Janice Liggins, 52, has lived in Bowie her entire life, but said she was ready to leave Prince George’s County a few years ago. She was disappointed by a lack of community pride and discipline.
In 2010, Liggins toured a maximum security prison as part of a state program. She encountered men who inspired her to stay in the county. Now, she dedicates herself to preventing young men from ending up behind bars.
“I was so blind,” Liggins said. “I couldn’t tell you where a [prison] was located and I was very proud of that because that meant that world did not touch my world. But guess what? Pride is blinding. I was blind to what was going on in my own cultural community.”
Of the 1,259 men currently incarcerated at the Prince George’s County Correctional Facility in Upper Marlboro, 85 percent are black and more than half likely will commit felonies within a year of release and be re-incarcerated, said Yolonda Evans, a spokeswoman for the Prince George’s County Department of Corrections.
Of the 22,000 people currently incarcerated in state correctional facilities in Maryland, 71.5 percent are black and 27.6 percent are white, said Mark Vernarelli, a spokesman for the Maryland Department of Public Safety and Correctional Services.
Vernarelli said those ratios have remained steady for at least a decade.
To change this pattern, in 2011, Liggins founded The Clarion Call, a nonprofit organization aimed at breaking the so-called “cradle-to-prison pipeline.” It connects families with nonprofits that help with anything from education to legal advice.
For example, a mother living in the county had a 14-year-old son facing jail time on charges of drug possession with intent to distribute, Liggins said.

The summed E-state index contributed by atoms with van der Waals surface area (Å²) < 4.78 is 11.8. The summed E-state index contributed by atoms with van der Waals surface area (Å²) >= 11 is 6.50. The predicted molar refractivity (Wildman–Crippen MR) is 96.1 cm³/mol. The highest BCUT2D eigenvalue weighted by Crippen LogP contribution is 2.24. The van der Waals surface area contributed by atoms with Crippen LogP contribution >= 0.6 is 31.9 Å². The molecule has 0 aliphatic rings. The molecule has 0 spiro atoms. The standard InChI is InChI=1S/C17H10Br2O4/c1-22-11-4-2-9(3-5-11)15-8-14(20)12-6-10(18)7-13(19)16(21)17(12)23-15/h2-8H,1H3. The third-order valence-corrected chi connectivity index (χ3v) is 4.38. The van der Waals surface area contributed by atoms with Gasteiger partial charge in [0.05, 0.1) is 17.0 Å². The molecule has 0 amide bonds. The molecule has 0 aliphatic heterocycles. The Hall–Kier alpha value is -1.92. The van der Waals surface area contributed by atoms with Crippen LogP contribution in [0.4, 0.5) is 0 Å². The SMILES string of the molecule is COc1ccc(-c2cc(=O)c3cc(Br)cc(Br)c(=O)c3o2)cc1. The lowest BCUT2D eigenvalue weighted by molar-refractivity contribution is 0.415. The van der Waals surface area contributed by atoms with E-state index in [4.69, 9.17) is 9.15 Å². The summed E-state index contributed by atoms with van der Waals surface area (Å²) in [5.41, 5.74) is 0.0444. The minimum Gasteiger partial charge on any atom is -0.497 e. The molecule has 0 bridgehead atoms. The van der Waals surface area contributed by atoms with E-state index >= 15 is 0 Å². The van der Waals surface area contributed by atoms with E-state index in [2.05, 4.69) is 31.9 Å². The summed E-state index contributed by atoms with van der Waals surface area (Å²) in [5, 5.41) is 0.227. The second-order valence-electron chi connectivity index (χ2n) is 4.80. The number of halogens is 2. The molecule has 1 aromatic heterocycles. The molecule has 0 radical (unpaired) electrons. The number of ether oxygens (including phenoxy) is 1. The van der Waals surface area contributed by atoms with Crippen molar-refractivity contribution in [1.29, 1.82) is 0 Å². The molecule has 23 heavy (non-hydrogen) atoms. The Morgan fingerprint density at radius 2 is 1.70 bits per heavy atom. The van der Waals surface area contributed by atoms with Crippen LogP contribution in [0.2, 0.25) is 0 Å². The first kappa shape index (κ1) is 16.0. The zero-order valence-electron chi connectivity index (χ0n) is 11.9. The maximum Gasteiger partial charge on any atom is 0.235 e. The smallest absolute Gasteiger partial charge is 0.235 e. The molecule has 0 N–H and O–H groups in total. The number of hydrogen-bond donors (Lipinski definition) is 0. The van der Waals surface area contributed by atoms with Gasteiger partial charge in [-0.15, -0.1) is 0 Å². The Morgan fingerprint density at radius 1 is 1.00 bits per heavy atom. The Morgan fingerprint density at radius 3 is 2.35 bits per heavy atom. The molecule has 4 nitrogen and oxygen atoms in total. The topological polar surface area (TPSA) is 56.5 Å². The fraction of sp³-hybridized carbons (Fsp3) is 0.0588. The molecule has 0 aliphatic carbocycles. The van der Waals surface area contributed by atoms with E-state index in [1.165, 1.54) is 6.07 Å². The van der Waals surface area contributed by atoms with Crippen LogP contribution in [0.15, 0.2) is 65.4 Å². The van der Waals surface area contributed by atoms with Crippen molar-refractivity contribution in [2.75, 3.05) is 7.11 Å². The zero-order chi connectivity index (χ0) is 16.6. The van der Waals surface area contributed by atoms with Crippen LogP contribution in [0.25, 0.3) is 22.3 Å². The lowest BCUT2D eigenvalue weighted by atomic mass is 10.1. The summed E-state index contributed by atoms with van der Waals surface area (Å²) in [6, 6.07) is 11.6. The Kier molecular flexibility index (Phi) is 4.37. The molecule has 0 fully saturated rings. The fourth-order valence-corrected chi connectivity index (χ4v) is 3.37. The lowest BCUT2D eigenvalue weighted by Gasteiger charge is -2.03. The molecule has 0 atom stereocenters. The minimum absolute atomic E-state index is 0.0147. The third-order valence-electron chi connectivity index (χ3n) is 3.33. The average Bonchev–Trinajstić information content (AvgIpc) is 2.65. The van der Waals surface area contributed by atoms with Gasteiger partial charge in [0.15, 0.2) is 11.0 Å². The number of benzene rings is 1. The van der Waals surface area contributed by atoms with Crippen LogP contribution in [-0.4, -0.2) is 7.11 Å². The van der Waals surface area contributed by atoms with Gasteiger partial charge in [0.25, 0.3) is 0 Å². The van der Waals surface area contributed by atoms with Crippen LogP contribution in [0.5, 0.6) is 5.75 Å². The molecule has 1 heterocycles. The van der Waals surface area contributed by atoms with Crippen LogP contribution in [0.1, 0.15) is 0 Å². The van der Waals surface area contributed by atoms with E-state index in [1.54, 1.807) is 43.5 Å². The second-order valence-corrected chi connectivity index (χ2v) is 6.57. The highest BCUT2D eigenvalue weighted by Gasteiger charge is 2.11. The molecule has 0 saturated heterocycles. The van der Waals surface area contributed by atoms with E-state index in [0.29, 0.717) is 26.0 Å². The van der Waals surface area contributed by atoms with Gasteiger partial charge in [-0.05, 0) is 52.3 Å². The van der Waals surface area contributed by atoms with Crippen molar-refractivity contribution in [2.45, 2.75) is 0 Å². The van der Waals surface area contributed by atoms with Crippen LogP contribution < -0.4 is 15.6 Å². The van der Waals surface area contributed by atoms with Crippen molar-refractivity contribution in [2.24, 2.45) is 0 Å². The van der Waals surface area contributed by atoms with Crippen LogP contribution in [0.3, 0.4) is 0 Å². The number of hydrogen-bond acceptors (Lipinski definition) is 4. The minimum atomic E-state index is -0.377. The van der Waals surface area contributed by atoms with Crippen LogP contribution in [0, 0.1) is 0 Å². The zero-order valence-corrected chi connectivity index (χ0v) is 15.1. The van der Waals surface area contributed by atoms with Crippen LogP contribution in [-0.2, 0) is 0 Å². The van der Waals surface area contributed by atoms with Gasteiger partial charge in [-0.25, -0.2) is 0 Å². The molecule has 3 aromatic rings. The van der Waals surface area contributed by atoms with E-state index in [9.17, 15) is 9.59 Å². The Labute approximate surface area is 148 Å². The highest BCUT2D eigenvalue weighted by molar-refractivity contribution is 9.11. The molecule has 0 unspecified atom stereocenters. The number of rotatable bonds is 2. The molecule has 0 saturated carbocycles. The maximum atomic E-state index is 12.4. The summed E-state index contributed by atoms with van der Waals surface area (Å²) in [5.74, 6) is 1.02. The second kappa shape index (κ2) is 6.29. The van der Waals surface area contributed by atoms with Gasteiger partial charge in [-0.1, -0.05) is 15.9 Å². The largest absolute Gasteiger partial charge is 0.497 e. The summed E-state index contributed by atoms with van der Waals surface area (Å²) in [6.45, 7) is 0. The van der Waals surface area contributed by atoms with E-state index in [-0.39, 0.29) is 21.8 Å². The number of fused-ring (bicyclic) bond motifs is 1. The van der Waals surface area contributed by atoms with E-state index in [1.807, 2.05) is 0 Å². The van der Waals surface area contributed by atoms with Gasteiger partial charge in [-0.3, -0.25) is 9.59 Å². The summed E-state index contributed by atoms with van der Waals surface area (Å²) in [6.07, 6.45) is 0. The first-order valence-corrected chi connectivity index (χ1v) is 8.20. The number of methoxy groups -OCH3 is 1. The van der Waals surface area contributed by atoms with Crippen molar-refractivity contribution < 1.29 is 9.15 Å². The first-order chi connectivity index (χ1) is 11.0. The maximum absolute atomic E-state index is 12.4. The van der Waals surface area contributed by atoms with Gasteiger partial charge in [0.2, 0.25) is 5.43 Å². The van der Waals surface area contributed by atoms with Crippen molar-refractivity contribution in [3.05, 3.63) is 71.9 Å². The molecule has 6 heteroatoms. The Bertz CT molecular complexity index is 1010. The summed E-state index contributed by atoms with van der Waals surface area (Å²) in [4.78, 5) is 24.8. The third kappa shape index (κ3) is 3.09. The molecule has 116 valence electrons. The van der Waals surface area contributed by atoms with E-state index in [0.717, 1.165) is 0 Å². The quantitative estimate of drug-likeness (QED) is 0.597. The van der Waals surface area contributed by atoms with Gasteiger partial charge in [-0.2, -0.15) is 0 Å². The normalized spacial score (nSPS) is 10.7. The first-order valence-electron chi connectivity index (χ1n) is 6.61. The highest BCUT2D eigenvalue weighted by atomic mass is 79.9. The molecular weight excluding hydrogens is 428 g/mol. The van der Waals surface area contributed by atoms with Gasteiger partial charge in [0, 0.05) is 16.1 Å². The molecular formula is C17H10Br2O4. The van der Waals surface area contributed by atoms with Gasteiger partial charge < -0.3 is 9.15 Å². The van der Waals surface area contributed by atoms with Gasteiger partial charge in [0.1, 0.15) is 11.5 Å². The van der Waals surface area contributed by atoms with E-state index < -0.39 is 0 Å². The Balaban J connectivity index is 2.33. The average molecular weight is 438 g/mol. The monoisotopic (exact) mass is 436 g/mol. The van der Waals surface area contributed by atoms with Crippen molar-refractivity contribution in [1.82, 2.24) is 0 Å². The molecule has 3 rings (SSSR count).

The mother called Liggins, who connected her with a Forestville-based nonprofit, Take Charge Juvenile Diversion Program Inc., which focuses on keeping youths out of the juvenile detention system. The nonprofit worked to reduce the teen’s sentence to 30 hours of community service, she said.
“A lot of families don’t even realize nonprofits are in existence. The solution they need is right around the corner,” she said. “If parents don’t take proactive measures for their children, they will get caught in that pipeline.”
So far, she said, The Clarion Call — named after a Biblical term meaning “an assignment” or “call to action” — has helped dozens of Prince George’s families.
Liggins, who also runs her own marketing business in Bowie, got her first taste of the prison world in 2010. That year, she enrolled in Leadership Maryland, a yearlong program that exposes state and community leaders to state issues by taking them on tours, including one at a maximum security prison in Cumberland, she said.
She spoke to three inmates, who regretted their past choices and urged others to stay out of trouble, she said.
“I thought, ‘It’s kind of late for that conversation.’ That conversation needs to happen well in advance, so they don’t end up there. So The Clarion Call seeks to do just that,” she said.
The Clarion Call hosts a television show that showcases two local nonprofits each month, Liggins said. The show, also called The Clarion Call, airs on Prince George’s County Community TV on Channel 76 for Comcast and Channel 42 for Verizon.
Liggins said her nonprofit relies solely on private and corporate donations. She hopes to one day expand nationwide.
“I think I’m meant to stay here. If I had gone, I would have missed my assignment,” she said. “Now, I’m grateful to be here.”